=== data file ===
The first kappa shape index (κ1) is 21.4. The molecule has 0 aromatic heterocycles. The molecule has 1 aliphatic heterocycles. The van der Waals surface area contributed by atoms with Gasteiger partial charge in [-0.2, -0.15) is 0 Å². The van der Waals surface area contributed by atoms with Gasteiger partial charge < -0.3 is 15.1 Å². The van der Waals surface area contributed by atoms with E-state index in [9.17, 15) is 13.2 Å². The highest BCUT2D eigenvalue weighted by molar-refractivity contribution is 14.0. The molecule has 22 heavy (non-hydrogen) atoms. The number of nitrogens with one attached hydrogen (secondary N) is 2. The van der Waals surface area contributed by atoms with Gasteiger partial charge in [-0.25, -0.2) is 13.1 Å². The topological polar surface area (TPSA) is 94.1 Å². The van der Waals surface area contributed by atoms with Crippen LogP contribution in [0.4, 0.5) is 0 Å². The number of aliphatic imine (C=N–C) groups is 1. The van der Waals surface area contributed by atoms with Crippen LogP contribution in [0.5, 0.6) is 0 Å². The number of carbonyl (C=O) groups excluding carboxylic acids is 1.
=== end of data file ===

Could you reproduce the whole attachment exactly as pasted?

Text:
The first kappa shape index (κ1) is 21.4. The molecule has 0 aromatic heterocycles. The molecule has 1 aliphatic heterocycles. The van der Waals surface area contributed by atoms with Gasteiger partial charge in [-0.2, -0.15) is 0 Å². The van der Waals surface area contributed by atoms with Gasteiger partial charge < -0.3 is 15.1 Å². The van der Waals surface area contributed by atoms with E-state index in [9.17, 15) is 13.2 Å². The highest BCUT2D eigenvalue weighted by molar-refractivity contribution is 14.0. The molecule has 22 heavy (non-hydrogen) atoms. The number of nitrogens with one attached hydrogen (secondary N) is 2. The van der Waals surface area contributed by atoms with Gasteiger partial charge in [-0.25, -0.2) is 13.1 Å². The topological polar surface area (TPSA) is 94.1 Å². The van der Waals surface area contributed by atoms with Crippen LogP contribution in [0.4, 0.5) is 0 Å². The number of aliphatic imine (C=N–C) groups is 1. The van der Waals surface area contributed by atoms with Crippen LogP contribution in [0.5, 0.6) is 0 Å². The number of carbonyl (C=O) groups excluding carboxylic acids is 1.